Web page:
News and information useful to Cleveland-Marshall College of Law students, faculty and staff.


Free Webinars on Public Health and the Judiciary

PolioVaccinePosterCDCWellbeeThe U.S. D.H.H.S. Centers for Disease Control and Prevention (CDC) and the Network for Public Health Law (NPHL) are sponsoring three free webinars on Public Health and the Judiciary.  The first webinar – When Public Health Goes to Court:  Judicial Structure and Functions – will be 1pm-2:30pm EST, Thursday, February 5th, 2015.  This webinar will will look at the structure and essential functions of the state and federal court systems (including administrative courts), explore the Tribal court system, and examine the role of court watch programs in addressing public health issues.  Speakers will be Judge David T. Emerson, Douglas County Superior Court, Georgia; Lorre Cuzze, JD, MPH, Law Clerk, State Court of Dekalb County, Georgia; Tina Batra Hershey, JD, MPH, Assistant Professor, University of Pittsburgh Graduate School of Public Health, Department of Health Policy and Management; and Kerri McGowan Lowrey, JD, MPH, Deputy Director, Network for Public Health Law – Eastern region.  CLEs are available for some attendees.  Register here.

The two upcoming webinars in this series will be Public Health in the Courts and The Court and Public Health Emergencies.  Details will be publicized as they become available.  In the general materials on the need for these webinars, the CDC and NPHL recognize that the US court system has a substantial impact on public health.  “The courts have been instrumental in establishing the evolving reach and boundaries of government involvement in public health since the 1800’s.  The Supreme Court’s landmark 1905 decision in Jacobson v. Massachusetts recognized the judiciary as both an enforcer of governmental public health policies, and an arbiter of the conflicts between individual liberties and public interests that arise from governmental public health action.  Because of the critical role that the U.S. judicial system plays in advancing public health goals, it is essential that public health practitioners, legal counsel, and other partners understand how the court system works and how courts are involved in public health matters.”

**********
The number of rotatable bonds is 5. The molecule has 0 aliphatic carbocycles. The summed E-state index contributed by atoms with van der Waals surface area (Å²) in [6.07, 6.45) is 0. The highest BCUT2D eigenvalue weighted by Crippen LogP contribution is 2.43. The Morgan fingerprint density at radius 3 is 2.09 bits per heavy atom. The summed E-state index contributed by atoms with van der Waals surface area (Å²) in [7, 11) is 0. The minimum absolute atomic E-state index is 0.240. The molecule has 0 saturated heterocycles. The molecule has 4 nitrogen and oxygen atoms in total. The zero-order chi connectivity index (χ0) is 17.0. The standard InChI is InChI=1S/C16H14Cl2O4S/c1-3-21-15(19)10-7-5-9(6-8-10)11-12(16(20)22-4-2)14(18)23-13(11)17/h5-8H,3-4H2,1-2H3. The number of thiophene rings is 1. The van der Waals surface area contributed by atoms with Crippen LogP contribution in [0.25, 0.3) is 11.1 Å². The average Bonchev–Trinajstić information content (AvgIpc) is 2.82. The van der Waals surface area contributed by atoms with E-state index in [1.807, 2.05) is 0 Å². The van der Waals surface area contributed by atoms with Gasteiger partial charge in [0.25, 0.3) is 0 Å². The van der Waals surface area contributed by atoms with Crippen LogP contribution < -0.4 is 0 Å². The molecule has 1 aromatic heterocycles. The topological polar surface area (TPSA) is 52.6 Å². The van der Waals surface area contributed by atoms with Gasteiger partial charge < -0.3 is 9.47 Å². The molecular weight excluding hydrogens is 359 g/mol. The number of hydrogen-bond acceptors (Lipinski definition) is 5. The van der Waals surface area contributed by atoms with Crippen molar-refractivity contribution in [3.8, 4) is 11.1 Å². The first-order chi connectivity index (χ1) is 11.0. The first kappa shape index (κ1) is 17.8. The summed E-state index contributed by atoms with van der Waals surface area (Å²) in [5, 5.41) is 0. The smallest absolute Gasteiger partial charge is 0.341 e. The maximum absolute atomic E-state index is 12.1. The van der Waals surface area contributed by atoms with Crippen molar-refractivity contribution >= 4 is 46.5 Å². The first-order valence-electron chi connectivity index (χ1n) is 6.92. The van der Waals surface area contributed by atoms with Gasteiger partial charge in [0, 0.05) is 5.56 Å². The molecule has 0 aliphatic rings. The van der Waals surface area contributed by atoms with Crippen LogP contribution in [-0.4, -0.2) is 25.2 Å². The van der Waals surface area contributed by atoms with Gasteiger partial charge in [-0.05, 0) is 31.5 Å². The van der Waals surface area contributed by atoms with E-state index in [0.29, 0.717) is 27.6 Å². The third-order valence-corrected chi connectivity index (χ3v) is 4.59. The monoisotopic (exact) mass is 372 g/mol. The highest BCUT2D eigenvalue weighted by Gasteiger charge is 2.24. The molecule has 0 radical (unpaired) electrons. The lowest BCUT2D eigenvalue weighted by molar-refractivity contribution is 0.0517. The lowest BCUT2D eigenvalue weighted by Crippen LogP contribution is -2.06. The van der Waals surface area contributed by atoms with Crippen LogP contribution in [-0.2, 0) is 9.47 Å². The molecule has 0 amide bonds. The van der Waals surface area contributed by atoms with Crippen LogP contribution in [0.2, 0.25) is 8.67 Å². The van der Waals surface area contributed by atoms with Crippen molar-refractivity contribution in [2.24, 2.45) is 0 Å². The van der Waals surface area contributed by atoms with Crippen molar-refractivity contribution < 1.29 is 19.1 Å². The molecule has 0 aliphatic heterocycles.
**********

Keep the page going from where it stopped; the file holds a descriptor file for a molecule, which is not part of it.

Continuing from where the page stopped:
Above image is a 1963 CDC poster, featuring “Wellbee,” a CDC symbol of public health.

International Health Statistics with OECD iLibrary

OECD iLibrary Health Statistics is the OECD’s (Organisation for Economic Cooperation and Development) premier online information source for the global health information. This database offers CSU researchers access to worldwide data on health status, health care resources, non-medical determinants of health, demographic and economic references, and much more. [Note that this OECD database is listed in the Schwartz Library’s list of databases, not under the Law Library.] Here’s a sampling of statistics available from OECD iLibrary Health Statistics that will give you a flavor of the information depth of this resource –

  • Total expenditure on health per capita
  • Government social spending per head
  • Old age social spending
  • Public unemployment spending
  • Causes of mortality
  • Prevention and public health services
  • Alcohol and tobacco consumption
  • Obesity rates

Calorie Labeling for Vending Machine Snacks

The Food and Drug Administration has proposed several recent federal regulations that would implement the obesity-fighting measures in the Patient Protection and Affordable Care Act. One of these proposed regulations [full text from Justia Regulation Tracker] would “require that for an article of food sold from a vending machine that does not permit a prospective purchaser to examine the Nutrition Facts Panel before purchasing the article, or does not otherwise provide visible nutrition information at the point of purchase…the vending machine operator must disclose the number of calories for the article of food.” The FDA posits that providing calorie disclosure for vending machine food would help consumers make healthier snacking choices.

You can learn more about researching federal regulations, including proposed rules, in our Administrative Law Research Guide.

Student Health Law Conference – Oct. 22

For those of you interested in a health law career…The 4th Annual Student Health Law Conference will be held on Friday, October 22 at Seton Hall Law School.  The conference is being co-sponsored with the American Society of Law, Medicine and Ethics.  Topics covered include,  networking with potential employers, nontraditional jobs for health lawyers, find out what health lawyers do, tips on how to contact prospective employers, and how to start your own firm.  Take a moment to check out the conference description.